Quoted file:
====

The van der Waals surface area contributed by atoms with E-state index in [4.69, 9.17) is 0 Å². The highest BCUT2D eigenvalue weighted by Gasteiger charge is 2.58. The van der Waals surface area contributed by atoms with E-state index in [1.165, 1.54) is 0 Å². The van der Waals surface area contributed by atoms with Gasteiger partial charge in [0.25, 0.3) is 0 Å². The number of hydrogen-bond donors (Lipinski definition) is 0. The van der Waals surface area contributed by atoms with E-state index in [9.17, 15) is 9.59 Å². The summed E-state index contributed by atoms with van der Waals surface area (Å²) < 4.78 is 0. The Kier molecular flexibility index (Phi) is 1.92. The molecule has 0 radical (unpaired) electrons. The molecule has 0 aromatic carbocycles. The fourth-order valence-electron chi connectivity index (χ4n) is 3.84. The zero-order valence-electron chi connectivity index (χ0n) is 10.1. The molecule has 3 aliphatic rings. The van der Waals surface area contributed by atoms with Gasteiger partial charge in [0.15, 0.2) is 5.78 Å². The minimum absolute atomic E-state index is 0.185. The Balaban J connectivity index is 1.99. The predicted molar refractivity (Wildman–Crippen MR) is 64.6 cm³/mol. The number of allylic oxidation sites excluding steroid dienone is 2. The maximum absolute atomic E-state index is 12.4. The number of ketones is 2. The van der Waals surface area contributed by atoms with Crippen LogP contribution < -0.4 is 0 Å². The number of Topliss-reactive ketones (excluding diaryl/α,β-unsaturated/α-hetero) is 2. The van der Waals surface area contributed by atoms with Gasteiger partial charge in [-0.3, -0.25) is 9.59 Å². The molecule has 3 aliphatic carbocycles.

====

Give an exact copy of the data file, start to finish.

The van der Waals surface area contributed by atoms with E-state index in [4.69, 9.17) is 0 Å². The highest BCUT2D eigenvalue weighted by Gasteiger charge is 2.58. The van der Waals surface area contributed by atoms with E-state index in [1.165, 1.54) is 0 Å². The van der Waals surface area contributed by atoms with Gasteiger partial charge in [0.25, 0.3) is 0 Å². The number of hydrogen-bond donors (Lipinski definition) is 0. The van der Waals surface area contributed by atoms with E-state index in [9.17, 15) is 9.59 Å². The summed E-state index contributed by atoms with van der Waals surface area (Å²) < 4.78 is 0. The Kier molecular flexibility index (Phi) is 1.92. The molecule has 0 radical (unpaired) electrons. The molecule has 0 aromatic carbocycles. The fourth-order valence-electron chi connectivity index (χ4n) is 3.84. The zero-order valence-electron chi connectivity index (χ0n) is 10.1. The molecule has 3 aliphatic rings. The van der Waals surface area contributed by atoms with Gasteiger partial charge in [0.15, 0.2) is 5.78 Å². The minimum absolute atomic E-state index is 0.185. The Balaban J connectivity index is 1.99. The predicted molar refractivity (Wildman–Crippen MR) is 64.6 cm³/mol. The number of allylic oxidation sites excluding steroid dienone is 2. The maximum absolute atomic E-state index is 12.4. The number of ketones is 2. The van der Waals surface area contributed by atoms with Crippen LogP contribution < -0.4 is 0 Å². The number of Topliss-reactive ketones (excluding diaryl/α,β-unsaturated/α-hetero) is 2. The van der Waals surface area contributed by atoms with Gasteiger partial charge in [-0.3, -0.25) is 9.59 Å². The molecule has 3 aliphatic carbocycles.